So, you have recently learned that one of your close friends, neighbors, or colleagues has been diagnosed with cancer. You have never had to deal with anything like this before, so you really don't know what you need to do. The only thing you know is that you want to lend a helping hand in some way or another. Here are a few tips to show them that you care and support them in their time of need.
Tip #1: Always Ask Whether It's Okay to Visit.
You may have been used to stopping by unannounced for a visit, but it's time for that to stop now. This is because cancer is unpredictable. One day your friend may be feeling fine, but the next day may be a completely different story. Therefore, it is important that you always call or write ahead and ask for permission to come by for a visit. Also, when you do visit, don't stay for extended periods of time. Remember, your friend will likely wear out more quickly and easily than they did before. Also, keep in mind that if you have a lunch scheduled, and they cancel at the last minute, you shouldn't take it personally and should make sure to be understanding.
Tip #2: See Whether You Can Help with Some Daily Tasks.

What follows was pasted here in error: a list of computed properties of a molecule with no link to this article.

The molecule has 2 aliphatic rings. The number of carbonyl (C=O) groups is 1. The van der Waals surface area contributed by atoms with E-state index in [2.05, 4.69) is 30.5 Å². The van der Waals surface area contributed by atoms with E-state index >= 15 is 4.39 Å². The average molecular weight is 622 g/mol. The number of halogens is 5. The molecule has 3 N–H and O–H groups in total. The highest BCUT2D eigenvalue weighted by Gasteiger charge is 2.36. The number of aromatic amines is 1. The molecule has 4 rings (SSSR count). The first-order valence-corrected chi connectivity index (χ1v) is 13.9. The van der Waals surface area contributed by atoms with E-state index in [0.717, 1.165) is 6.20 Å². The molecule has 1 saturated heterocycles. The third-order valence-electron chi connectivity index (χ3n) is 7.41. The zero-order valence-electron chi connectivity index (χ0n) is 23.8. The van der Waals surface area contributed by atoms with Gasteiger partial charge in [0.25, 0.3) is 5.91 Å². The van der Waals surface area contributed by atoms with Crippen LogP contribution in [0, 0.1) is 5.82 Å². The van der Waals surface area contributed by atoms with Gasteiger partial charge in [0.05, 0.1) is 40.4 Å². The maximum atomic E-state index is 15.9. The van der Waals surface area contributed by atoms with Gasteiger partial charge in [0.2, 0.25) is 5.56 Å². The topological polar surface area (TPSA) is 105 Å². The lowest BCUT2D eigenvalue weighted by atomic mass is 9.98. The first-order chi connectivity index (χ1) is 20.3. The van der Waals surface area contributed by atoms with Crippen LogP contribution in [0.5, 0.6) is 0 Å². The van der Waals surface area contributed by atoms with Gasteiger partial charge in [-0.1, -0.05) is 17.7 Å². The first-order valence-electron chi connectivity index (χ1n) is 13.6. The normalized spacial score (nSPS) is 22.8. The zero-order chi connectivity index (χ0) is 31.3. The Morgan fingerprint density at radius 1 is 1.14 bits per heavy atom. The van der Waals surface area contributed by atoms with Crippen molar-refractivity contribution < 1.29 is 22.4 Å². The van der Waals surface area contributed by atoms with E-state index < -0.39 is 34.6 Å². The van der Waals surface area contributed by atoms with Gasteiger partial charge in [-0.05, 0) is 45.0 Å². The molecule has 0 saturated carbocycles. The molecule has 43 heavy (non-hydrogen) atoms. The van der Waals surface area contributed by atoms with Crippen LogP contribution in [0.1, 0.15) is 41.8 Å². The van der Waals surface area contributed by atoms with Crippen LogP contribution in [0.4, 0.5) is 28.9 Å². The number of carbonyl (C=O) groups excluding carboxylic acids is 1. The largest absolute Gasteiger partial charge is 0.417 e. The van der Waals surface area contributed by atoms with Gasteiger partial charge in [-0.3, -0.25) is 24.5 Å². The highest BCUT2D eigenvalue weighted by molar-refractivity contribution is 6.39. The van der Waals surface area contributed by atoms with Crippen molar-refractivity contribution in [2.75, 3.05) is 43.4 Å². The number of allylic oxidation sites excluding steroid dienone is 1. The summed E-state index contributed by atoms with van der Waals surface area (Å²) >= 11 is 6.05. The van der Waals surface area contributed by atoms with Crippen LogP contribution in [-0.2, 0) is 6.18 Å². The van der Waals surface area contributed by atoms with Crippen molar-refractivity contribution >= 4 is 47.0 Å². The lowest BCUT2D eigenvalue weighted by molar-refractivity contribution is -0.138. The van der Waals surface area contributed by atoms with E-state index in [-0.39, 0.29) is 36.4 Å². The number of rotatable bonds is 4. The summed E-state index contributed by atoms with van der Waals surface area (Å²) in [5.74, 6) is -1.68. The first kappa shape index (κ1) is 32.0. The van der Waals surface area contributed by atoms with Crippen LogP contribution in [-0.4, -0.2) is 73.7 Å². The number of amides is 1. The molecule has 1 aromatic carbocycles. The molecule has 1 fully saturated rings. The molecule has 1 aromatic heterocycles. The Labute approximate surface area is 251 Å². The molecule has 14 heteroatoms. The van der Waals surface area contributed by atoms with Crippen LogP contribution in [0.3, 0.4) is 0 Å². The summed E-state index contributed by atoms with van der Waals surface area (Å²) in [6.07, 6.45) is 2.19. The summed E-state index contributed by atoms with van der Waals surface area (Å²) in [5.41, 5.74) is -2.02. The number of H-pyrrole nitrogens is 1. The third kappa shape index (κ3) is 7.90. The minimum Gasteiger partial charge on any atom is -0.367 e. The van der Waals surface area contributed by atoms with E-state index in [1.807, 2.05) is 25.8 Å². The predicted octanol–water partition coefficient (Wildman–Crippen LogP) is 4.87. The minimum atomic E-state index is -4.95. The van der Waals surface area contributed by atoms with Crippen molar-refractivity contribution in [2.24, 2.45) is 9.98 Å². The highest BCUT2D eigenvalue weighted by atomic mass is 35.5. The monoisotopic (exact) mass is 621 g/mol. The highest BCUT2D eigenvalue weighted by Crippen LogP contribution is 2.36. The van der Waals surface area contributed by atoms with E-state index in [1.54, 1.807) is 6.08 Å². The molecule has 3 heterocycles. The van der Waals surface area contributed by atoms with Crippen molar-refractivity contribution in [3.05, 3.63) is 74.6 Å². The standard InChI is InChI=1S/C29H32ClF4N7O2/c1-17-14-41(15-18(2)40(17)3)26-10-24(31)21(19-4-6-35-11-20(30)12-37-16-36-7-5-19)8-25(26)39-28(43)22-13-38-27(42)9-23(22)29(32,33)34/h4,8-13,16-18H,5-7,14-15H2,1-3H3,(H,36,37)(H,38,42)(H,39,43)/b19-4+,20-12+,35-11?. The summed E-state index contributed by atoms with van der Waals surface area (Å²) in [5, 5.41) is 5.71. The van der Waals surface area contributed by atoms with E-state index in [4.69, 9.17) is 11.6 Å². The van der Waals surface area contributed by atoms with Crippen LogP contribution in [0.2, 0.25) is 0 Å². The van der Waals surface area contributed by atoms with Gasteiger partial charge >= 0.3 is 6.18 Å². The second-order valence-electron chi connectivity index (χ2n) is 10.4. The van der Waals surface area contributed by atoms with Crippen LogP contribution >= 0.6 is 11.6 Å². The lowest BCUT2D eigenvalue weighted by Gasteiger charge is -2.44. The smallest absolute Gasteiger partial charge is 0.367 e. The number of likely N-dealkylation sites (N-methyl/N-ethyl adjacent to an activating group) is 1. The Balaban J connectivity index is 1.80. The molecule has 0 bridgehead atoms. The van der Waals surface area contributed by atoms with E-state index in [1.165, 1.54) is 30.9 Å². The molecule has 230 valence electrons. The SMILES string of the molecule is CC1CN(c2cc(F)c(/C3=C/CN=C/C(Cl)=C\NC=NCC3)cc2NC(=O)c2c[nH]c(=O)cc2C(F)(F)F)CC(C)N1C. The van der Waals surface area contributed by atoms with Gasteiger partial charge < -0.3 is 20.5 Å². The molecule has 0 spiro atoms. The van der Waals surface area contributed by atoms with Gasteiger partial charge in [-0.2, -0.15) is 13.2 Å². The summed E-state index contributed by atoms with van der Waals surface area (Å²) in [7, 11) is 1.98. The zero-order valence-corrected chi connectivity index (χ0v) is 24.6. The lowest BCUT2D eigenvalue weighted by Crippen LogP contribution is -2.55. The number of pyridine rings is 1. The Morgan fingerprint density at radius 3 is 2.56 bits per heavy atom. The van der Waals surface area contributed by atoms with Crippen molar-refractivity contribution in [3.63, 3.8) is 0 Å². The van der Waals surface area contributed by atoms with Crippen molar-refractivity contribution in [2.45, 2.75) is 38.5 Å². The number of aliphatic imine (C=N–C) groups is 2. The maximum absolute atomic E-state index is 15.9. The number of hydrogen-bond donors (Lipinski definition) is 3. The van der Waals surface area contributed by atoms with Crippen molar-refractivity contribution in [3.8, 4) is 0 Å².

It is often hard for people to ask for help, but that doesn't mean that you can't offer your assistance. In fact, there are ways to do it without making it seem as if you're "helping" them. For example, if you are heading to the grocery store, give your friend a call to see whether they need anything. However, it doesn't hurt to simply ask whether there is anything that you can help with, such as laundry, babysitting, pet sitting, and so forth.
Tip #3: Be a Good Listener.
One of the most helpful and meaningful things that you can do is listen. Sometimes, your friend will just need someone to talk to, meaning they just need someone who will listen to how they're feeling. Be that person when no one else can.
Tip #4: Keep in Mind That Cancer Is Different for Everyone.
There are many different types of cancer, from skin cancer to colon cancer. All cancers have varying types of symptoms, and that means that the diseases are very different from one another. Therefore, don't try to compare your friend's cancer illness to someone else's cancer illness. While you may know someone who has a certain type of cancer and is not doing great, this doesn't mean that your friend is in the same boat. Every case is unique. Don't try to be a doctor; simply be there for your friend in their time of need.
Talk to a cancer treatment center in your area for more tips.